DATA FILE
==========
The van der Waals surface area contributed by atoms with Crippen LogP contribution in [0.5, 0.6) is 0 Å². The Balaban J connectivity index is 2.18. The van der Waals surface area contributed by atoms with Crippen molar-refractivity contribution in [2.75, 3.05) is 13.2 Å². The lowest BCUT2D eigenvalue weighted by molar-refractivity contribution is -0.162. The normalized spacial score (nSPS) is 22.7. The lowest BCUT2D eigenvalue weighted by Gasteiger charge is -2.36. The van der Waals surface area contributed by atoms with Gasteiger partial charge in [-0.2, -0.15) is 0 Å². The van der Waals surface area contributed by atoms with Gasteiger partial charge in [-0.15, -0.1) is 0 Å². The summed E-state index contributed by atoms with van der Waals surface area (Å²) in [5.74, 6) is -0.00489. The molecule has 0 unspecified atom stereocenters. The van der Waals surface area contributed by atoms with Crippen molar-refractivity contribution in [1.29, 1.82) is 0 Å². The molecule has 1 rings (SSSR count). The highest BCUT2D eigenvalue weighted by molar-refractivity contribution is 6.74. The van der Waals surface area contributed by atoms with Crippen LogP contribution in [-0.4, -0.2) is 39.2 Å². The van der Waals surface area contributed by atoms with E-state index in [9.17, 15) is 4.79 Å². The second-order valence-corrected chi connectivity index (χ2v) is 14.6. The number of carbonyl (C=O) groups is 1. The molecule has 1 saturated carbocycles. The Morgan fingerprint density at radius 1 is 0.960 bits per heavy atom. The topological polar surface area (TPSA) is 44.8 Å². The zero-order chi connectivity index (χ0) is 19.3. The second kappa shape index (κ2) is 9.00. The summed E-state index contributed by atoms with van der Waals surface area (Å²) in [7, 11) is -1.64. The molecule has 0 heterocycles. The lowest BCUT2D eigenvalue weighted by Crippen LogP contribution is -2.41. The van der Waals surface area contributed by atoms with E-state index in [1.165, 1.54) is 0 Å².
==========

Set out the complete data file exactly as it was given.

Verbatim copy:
The van der Waals surface area contributed by atoms with Crippen LogP contribution in [0.5, 0.6) is 0 Å². The Balaban J connectivity index is 2.18. The van der Waals surface area contributed by atoms with Crippen molar-refractivity contribution in [2.75, 3.05) is 13.2 Å². The lowest BCUT2D eigenvalue weighted by molar-refractivity contribution is -0.162. The normalized spacial score (nSPS) is 22.7. The lowest BCUT2D eigenvalue weighted by Gasteiger charge is -2.36. The van der Waals surface area contributed by atoms with Gasteiger partial charge in [-0.2, -0.15) is 0 Å². The van der Waals surface area contributed by atoms with Gasteiger partial charge in [-0.15, -0.1) is 0 Å². The summed E-state index contributed by atoms with van der Waals surface area (Å²) in [5.74, 6) is -0.00489. The molecule has 0 unspecified atom stereocenters. The van der Waals surface area contributed by atoms with Crippen molar-refractivity contribution in [1.29, 1.82) is 0 Å². The molecule has 1 rings (SSSR count). The highest BCUT2D eigenvalue weighted by molar-refractivity contribution is 6.74. The van der Waals surface area contributed by atoms with Crippen LogP contribution in [-0.4, -0.2) is 39.2 Å². The van der Waals surface area contributed by atoms with E-state index in [9.17, 15) is 4.79 Å². The second-order valence-corrected chi connectivity index (χ2v) is 14.6. The number of carbonyl (C=O) groups is 1. The molecule has 1 saturated carbocycles. The Morgan fingerprint density at radius 1 is 0.960 bits per heavy atom. The topological polar surface area (TPSA) is 44.8 Å². The zero-order chi connectivity index (χ0) is 19.3. The second kappa shape index (κ2) is 9.00. The summed E-state index contributed by atoms with van der Waals surface area (Å²) in [7, 11) is -1.64. The molecule has 0 heterocycles. The lowest BCUT2D eigenvalue weighted by Crippen LogP contribution is -2.41. The van der Waals surface area contributed by atoms with E-state index in [1.165, 1.54) is 0 Å².